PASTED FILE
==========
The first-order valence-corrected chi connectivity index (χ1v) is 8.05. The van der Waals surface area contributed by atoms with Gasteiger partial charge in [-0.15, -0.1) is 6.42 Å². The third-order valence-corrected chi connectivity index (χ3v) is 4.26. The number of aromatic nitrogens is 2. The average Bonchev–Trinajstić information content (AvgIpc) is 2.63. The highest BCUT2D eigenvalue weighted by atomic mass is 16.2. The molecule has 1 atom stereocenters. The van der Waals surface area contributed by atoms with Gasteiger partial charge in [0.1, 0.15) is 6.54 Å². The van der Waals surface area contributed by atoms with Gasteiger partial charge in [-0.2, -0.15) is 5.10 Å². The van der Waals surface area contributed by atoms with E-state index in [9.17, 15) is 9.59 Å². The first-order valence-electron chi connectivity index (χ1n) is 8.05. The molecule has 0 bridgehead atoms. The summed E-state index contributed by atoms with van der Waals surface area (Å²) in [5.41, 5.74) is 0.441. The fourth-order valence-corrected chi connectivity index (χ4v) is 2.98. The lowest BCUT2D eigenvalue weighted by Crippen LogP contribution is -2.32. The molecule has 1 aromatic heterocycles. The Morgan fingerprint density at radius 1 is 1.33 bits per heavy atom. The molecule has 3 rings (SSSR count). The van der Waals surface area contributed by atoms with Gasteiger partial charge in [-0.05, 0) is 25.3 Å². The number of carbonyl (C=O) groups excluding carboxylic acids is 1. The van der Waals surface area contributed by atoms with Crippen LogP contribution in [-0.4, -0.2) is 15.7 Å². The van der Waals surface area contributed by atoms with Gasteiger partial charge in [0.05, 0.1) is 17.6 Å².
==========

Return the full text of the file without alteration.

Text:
The first-order valence-corrected chi connectivity index (χ1v) is 8.05. The van der Waals surface area contributed by atoms with Gasteiger partial charge in [-0.15, -0.1) is 6.42 Å². The third-order valence-corrected chi connectivity index (χ3v) is 4.26. The number of aromatic nitrogens is 2. The average Bonchev–Trinajstić information content (AvgIpc) is 2.63. The highest BCUT2D eigenvalue weighted by atomic mass is 16.2. The molecule has 1 atom stereocenters. The van der Waals surface area contributed by atoms with Gasteiger partial charge in [0.1, 0.15) is 6.54 Å². The van der Waals surface area contributed by atoms with Gasteiger partial charge in [-0.2, -0.15) is 5.10 Å². The van der Waals surface area contributed by atoms with E-state index in [9.17, 15) is 9.59 Å². The first-order valence-electron chi connectivity index (χ1n) is 8.05. The molecule has 0 bridgehead atoms. The summed E-state index contributed by atoms with van der Waals surface area (Å²) in [5.41, 5.74) is 0.441. The fourth-order valence-corrected chi connectivity index (χ4v) is 2.98. The lowest BCUT2D eigenvalue weighted by Crippen LogP contribution is -2.32. The molecule has 1 aromatic heterocycles. The Morgan fingerprint density at radius 1 is 1.33 bits per heavy atom. The molecule has 3 rings (SSSR count). The van der Waals surface area contributed by atoms with Gasteiger partial charge in [-0.05, 0) is 25.3 Å². The number of carbonyl (C=O) groups excluding carboxylic acids is 1. The van der Waals surface area contributed by atoms with Crippen LogP contribution in [-0.4, -0.2) is 15.7 Å². The van der Waals surface area contributed by atoms with Gasteiger partial charge in [0.05, 0.1) is 17.6 Å².